Just a quick post to share some recommended useful resources for anyone working with the new Gutenberg Block Editor. Our book Digging Into WordPress now links to this post, so readers can learn more and dive deep into Gutenberg. Or just bookmark for future reference. What does that mean? It means that this page will be updated with any new useful and official resources. And by “official” just means the information is sourced/hosted at WordPress.org.
Learn more about Gutenberg
There are many official posts that are useful in specific contexts. This list focuses on just the main resources for learning more about Gutenberg Block Editor. Starting points for digging in and branching out.
- Gutenberg Block Editor Handbook
- Gutenberg Block Editor Designer Guide
- WordPress 5.0 Field Guide
- Gutenberg Media 5.0 Guide
- Blocks, Plugins, and You
Any one of these resources will open many doors for further learning and exploration of the Gutenberg Block Editor and related WordPress features.
The Gutenberg Block Editor has come a long way since it first began as a plugin. But not everyone is ready for the changes. Some folks like myself prefer the original “classic” editor. So for anyone looking for alternatives to Gutenberg, here are some resources that may be useful.
- Classic Editor — official plugin by the WP team to restore the Classic Editor, already over 1 million active installations.
- Disable Gutenberg — free WP plugin that completely disables all traces of Gutenberg and restores the Classic Editor. Includes robust options for custom configuration and selective enabling of the Block Editor.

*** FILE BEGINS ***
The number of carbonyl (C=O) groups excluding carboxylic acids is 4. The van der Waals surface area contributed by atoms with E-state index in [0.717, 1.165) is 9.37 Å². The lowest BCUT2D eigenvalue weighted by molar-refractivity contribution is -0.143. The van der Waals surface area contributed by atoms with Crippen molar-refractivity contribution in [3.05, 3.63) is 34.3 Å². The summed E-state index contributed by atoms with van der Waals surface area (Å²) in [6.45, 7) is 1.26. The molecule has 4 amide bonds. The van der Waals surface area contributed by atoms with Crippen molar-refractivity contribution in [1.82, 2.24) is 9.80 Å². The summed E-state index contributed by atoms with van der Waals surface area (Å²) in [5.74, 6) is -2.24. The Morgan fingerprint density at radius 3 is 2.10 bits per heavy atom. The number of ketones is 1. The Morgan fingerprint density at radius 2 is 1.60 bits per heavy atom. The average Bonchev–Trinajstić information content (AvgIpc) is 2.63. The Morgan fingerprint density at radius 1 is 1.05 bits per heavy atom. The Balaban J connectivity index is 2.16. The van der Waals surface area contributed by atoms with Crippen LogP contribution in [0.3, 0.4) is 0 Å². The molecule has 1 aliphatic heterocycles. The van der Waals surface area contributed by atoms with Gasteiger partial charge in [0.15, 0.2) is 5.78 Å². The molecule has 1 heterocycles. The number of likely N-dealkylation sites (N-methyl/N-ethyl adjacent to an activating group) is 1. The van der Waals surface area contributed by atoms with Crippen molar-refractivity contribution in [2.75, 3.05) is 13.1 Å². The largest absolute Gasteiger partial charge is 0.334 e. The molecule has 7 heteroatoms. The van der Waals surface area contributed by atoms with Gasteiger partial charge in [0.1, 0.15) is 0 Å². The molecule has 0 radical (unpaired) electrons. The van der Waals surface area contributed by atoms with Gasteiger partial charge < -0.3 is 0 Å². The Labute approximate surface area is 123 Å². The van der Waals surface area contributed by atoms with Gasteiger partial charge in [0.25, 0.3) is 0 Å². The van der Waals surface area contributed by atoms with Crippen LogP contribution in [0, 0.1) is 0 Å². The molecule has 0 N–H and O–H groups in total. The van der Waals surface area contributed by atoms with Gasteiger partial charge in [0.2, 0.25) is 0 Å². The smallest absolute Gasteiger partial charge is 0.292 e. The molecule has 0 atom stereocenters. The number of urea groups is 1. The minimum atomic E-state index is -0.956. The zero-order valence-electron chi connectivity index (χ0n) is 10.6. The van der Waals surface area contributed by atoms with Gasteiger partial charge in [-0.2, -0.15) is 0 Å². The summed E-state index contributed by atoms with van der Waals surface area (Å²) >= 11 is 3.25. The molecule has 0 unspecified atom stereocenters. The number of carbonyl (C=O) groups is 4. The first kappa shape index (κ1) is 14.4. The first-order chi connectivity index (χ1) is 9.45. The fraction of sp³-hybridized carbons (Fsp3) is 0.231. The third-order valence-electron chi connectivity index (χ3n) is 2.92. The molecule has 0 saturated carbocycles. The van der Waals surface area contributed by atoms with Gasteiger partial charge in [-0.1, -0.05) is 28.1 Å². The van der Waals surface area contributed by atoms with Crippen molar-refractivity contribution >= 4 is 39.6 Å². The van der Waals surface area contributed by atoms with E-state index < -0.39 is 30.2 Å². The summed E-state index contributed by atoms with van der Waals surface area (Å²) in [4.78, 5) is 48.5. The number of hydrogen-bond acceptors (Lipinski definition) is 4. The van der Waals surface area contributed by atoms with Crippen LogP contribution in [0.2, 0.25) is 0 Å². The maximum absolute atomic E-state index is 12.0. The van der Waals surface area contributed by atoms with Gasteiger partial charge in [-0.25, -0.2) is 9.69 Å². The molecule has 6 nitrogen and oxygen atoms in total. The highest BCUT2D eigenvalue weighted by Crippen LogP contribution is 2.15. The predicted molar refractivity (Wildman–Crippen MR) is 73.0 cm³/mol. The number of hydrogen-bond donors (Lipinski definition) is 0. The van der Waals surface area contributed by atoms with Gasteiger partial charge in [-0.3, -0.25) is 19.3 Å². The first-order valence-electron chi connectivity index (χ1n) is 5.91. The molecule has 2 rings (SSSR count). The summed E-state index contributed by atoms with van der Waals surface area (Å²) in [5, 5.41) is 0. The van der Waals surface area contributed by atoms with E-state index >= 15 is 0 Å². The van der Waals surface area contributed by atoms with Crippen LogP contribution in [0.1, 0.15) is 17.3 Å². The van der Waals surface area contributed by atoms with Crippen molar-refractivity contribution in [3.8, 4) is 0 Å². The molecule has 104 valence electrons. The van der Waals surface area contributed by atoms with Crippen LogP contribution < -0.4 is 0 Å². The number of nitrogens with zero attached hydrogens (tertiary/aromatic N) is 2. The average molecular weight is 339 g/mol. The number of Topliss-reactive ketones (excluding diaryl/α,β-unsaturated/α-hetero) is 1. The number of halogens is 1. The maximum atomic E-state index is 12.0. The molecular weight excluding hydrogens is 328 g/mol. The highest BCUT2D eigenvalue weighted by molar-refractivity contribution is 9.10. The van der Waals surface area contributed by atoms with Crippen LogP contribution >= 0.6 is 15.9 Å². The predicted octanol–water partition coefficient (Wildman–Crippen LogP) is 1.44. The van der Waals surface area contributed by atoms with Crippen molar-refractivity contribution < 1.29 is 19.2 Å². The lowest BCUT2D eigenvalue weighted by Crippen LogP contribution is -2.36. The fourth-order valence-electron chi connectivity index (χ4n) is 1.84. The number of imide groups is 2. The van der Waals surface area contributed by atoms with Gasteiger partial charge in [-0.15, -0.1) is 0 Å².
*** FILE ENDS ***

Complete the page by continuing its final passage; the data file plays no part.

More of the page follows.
- ClassicPress — the new “Gutenberg-free” version of WordPress (forked at WP 4.9) that’s focused on providing a reliable, consistent CMS.
Or if you are a developer and would like to know how to disable Gutenberg or selectively enable the Block Editor, check out these DigWP tutorials:
Plus there are lots of other plugins now available to help you configure, customize, and disable Gutenberg. Also lots of plugins to help you customize and extend the Block Editor, visit the WordPress.org Plugin Directory to explore the possibilities.
Also useful if you want to look at the “Welcome” screen for WordPress 5.0 (or whichever version you are using), just enter the following URL while logged into your WordPress site:
Or if you have WordPress installed in a subdirectory, say,
/wordpress/, you would enter this URL instead:
Then you would replace “example.com” with your actual domain. That should get you to the “Welcome” screen for your current version of WordPress. So for awhile you can get a broad look at Gutenberg, how it works, features, etc.
Send any suggestions for useful/official Gutenberg resources that should be added to this post, please comment or contact direct, thank you! :)